Friends Bearing Food

I’m not naturally nostalgic, but I miss the tradition of sharing food with neighbours and buddies. “Tradition” is too strong a word — perhaps I mean “custom.” 

Growing up, Mummy pressed a few brownies on a plate to my friends as they emerged from the basement after one of our high school Hearts fests. (You know, I’d love to have a gaggle of girlfriends who’d join me for cards and Fresca at four in the afternoon and fight about what music would hit the turntable.) Because one never returned an empty plate, I knew it would wing back home with a dozen of Mrs. Horne’s peanut butter cookies tucked under wax paper.

Nonna was the all-time greatest food gifter. As I dragged myself up the back stairs at 1208 W. Lexington  after a long day in high-end retail, I never knew what would be sitting on the steps. Chicken Cacciatore over polenta? Canned fruit suspended in Jello? Spaghetti and meatballs.? I understand her generosity now: We cook for two and we eat a lot of leftovers. Annunziata Rovai, God love her, cooked her own meals until she was over a hundred years old. Of course she wanted to share.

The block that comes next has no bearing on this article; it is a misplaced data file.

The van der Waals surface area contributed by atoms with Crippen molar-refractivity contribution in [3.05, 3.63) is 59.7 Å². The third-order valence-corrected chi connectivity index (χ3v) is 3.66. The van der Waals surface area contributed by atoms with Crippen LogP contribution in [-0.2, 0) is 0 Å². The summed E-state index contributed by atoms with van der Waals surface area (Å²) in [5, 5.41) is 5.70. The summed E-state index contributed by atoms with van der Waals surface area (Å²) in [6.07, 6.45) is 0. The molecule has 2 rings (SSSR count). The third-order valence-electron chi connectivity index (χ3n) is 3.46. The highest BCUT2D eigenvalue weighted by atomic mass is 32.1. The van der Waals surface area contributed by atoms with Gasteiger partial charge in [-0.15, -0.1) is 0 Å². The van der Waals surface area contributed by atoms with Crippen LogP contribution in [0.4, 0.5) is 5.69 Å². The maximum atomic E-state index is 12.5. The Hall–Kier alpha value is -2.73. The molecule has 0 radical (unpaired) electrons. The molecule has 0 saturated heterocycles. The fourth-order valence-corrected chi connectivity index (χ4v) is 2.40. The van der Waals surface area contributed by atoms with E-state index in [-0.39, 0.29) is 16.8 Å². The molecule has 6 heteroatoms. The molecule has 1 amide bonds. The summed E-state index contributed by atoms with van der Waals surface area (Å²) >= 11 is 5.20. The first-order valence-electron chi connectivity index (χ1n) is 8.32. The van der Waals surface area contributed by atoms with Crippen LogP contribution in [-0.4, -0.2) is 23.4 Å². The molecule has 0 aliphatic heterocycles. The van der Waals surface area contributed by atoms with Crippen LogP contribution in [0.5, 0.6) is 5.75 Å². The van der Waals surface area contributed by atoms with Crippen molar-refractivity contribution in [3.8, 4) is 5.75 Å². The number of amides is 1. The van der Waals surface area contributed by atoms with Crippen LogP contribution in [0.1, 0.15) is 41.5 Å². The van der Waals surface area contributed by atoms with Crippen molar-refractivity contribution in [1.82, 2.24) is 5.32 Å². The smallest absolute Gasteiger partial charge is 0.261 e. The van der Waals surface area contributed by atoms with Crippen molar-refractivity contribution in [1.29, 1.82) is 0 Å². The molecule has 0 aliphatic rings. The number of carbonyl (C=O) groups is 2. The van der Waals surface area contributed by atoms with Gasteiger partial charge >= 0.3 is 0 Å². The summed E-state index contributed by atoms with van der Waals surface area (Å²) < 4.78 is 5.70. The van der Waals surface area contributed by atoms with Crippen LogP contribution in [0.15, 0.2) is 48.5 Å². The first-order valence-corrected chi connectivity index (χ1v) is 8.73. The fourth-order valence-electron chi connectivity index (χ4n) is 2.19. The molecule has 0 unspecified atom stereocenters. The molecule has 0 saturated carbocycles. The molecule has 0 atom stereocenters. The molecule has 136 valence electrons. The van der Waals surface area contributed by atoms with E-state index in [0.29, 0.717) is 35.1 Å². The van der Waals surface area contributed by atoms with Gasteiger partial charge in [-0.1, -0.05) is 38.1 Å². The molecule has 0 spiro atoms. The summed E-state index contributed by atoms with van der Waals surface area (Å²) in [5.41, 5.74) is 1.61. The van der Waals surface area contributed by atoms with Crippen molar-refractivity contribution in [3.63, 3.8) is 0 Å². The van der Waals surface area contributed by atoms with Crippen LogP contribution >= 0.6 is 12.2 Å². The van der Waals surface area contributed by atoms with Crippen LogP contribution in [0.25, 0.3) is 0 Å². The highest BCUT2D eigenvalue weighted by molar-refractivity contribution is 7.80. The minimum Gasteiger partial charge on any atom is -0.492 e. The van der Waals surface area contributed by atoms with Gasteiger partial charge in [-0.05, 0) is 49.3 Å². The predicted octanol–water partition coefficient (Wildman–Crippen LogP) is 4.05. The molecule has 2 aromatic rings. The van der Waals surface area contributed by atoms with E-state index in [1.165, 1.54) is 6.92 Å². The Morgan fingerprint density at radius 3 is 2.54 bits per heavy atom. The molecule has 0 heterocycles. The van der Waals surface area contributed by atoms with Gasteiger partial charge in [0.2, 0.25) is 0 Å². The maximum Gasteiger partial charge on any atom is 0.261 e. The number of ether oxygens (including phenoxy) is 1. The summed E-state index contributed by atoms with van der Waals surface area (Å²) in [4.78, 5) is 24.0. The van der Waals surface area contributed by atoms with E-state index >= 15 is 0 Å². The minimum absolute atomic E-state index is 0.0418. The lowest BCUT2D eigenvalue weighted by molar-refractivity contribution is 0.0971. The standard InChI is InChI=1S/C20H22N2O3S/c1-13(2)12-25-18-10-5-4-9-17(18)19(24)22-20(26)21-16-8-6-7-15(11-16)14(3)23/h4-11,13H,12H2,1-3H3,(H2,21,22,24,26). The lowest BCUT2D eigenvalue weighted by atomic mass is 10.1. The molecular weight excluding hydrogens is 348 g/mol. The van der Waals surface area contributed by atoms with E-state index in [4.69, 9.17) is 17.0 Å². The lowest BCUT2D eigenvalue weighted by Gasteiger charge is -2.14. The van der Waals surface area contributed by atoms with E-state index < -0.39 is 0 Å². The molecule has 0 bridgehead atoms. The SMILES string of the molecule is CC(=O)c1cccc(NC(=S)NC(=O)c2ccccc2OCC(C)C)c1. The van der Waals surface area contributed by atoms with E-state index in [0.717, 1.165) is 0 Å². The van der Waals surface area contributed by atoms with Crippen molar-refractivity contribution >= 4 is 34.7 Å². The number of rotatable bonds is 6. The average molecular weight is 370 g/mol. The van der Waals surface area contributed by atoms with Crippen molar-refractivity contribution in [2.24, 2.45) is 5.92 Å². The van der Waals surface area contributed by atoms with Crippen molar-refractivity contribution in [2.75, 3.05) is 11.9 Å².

I’m thinking about all this stuff because a friend and neighbour walked through my open front door this afternoon and presented me with his Polynesian Skewers — pineapple, bacon, shrimp, chicken, peppers and bacon, right off the grill. I smiled: I knew Dale Simpson when he had his original front teeth.




Bacon on a skewer is brilliant. Little Dale, you brought them on a paper plate, so I can’t return it covered with cheesecake. But thanks, Kid, for , well — sharing.




Filed under Food, Free, History, On the Street Where I Live, The 'Ville

2 responses to “Friends Bearing Food

  1. Kouign Aman

    Amen for that.
    Its always fun, and its amazing in times of trouble, what it does for the spirit, when dinner arrives on its own, or just for the effort of heating it.

  2. Kim Shook

    I love to share food – we also have lots of leftovers, but I’ve gotten odd looks from various neighbors when I’ve tried to share, so I’ve just given up. Wish you were my next door neighbor, Maggie! (NOT the first time I’ve expressed that desire!)

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